Texas Rangers

Choo says this is the biggest thing the Rangers must improve to contend in 2020

Mercifully, at least to some, the Texas Rangers have only 12 games left this season after facing the Oakland A’s on Saturday in a game the Rangers trailed 8-5 at press time.

But don’t count Shin-Soo Choo, age 37 and fully aware that he and his team will be sitting out October, among those happily counting down the days.

Choo appreciates every day he spends in an MLB uniform. He doesn’t have a sense of entitlement in his 15th season and with career earnings of around $125 million.

He leads the Rangers in games played this season.

All players, but especially the younger ones, should aim to match his professionalism and passion for the game.

Next season, the last of his once-cumbersome contract and perhaps his career, would be a good time to start.

More than anything else, be it a starting pitcher or a third baseman, Choo said the 2020 Rangers need to have more players with more passion.

“You can’t have the best players at every position,” Choo said. “A winning mentality. Maybe less skill, but more hungry. Appreciate the major leagues, work hard. That’s the mentality. It’s hard to make 25 games like that, but at least 20 or 22 guys like that and we have a good chance to win.”

Choo entered Saturday batting .262 in 139 games. He matched his career-high in homers Friday night with his 22nd.

He thinks he has played better than his numbers show, but those 139 games mean something to him. He has been healthy and has more in the tank for next season.

“I feel like I’m 25 or 30 years old,” Choo said.

He wasn’t bagging on his teammates as he discussed the shortfall of passion. He didn’t name names. The Rangers have used more than their share of young players this season, and they are learning what it takes to be a big-league player.

Manager Chris Woodward has witnessed the effect Choo has on the clubhouse. Players are watching him go about his business and how he’s the same each and every day.

“The consistency of who he is every day, regardless of if he’s doing well,” Woodward said. “He’s a constant. Every day you know what to expect, and I know what to trust from him. He wants to be great. He brings it every day.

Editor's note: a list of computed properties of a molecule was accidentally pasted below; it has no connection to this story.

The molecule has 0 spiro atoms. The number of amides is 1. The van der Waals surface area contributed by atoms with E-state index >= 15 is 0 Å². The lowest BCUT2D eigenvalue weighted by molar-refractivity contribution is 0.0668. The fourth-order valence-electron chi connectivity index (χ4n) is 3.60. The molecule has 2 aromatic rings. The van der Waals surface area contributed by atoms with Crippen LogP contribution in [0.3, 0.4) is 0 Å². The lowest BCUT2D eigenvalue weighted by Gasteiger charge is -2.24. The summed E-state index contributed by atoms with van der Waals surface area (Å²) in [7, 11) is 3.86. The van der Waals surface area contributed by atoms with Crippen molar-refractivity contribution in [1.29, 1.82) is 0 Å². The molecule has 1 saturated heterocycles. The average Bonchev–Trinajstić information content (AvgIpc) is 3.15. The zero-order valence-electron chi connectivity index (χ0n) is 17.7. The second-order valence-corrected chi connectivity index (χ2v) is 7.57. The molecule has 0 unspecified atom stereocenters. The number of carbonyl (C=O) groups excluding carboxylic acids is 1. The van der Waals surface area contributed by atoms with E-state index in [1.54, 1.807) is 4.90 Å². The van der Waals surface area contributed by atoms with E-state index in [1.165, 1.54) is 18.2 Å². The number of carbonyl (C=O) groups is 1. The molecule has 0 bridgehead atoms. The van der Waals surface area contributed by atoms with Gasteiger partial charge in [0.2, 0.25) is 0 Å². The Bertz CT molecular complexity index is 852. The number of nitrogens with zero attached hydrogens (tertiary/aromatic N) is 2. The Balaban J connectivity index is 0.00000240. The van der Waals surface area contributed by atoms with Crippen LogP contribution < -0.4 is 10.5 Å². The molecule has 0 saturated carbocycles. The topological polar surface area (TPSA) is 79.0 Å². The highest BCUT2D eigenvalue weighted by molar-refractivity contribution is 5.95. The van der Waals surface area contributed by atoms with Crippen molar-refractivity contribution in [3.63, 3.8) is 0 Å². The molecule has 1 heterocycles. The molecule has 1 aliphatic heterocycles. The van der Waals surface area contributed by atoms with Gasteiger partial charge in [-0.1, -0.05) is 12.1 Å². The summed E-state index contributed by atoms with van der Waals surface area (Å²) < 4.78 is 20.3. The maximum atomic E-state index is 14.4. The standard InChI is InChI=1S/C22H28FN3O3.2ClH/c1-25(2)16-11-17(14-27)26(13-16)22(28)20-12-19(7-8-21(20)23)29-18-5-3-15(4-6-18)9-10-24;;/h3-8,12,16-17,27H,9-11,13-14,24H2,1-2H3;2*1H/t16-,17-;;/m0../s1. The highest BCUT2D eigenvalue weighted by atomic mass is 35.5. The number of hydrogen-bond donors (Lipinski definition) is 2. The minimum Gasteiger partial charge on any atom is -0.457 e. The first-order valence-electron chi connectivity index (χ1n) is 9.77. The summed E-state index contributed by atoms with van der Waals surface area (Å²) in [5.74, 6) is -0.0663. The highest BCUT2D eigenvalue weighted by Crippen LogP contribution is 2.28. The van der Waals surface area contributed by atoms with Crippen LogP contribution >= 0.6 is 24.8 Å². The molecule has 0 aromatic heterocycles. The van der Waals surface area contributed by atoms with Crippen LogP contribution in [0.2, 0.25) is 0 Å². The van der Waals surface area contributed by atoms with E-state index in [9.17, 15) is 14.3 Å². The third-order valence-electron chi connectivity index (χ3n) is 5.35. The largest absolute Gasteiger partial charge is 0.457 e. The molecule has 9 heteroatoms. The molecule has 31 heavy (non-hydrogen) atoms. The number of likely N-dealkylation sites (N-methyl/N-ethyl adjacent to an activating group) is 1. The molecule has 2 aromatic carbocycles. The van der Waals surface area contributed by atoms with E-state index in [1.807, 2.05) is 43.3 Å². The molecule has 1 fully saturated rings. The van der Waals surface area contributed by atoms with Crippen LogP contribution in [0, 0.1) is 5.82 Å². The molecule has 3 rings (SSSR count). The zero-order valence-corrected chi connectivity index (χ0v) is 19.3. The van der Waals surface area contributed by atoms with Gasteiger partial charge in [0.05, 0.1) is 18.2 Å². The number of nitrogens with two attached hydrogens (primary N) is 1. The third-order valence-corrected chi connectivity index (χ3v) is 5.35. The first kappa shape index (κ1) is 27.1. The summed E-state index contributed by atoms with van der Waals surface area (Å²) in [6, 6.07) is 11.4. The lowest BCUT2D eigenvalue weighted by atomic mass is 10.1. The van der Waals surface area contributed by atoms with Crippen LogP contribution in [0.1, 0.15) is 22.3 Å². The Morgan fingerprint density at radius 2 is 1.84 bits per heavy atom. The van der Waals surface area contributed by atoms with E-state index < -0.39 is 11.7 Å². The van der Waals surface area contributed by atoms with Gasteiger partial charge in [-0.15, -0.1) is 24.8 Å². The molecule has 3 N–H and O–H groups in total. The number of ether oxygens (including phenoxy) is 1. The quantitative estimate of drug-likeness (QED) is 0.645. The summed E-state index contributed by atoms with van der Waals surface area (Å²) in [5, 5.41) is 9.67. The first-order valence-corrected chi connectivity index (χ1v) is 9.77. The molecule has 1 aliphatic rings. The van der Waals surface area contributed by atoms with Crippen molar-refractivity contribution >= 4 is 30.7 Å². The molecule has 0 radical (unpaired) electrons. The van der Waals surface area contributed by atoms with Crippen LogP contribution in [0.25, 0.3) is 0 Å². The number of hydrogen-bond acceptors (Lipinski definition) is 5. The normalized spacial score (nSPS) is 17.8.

“He’s a great example for everybody, pitchers included. This is how you prepare. And he’s also worked a lot on newer ideas, learning new things about the game he maybe didn’t learn before. He’s been an absolute pleasure.”

The coaching staff and front office likely have an idea of which players need a jolt. Woodward said that he doesn’t want there to be a sense of entitlement with any player, and he doesn’t have worry about that with Choo.

Choo has told Woodward that he is driven by the possibility of losing his job to a young player.

“You have to appreciate the major-league level. That’s the most important thing,” Choo said. “You have to have passion. You have want to be better. A little less talent but with that mentality, that’s more powerful.”

Don’t get Choo wrong: He would gladly take an additional veteran starting pitcher for next season. He said that the rookies on the roster have the talent to help the Rangers win next season.

Choo named names this time — Nick Solak, Emmanuel Clase, Joe Palumbo.

“Those are the things I like to see,” Choo said. “We’re not playing just OK teams. We’re playing good teams, so it’s a really good challenge for them to see good pitchers and good hitters. Those are good things.”

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After 11 seasons covering the Rangers for the Star-Telegram, Jeff Wilson knows that baseball is a 24/7/365 business and there is far more to baseball than just the 162 games each season. There’s also more to Jeff -- like a family and impressive arsenals of Titleist hats and adidas shoes -- but sometimes it’s hard to tell.
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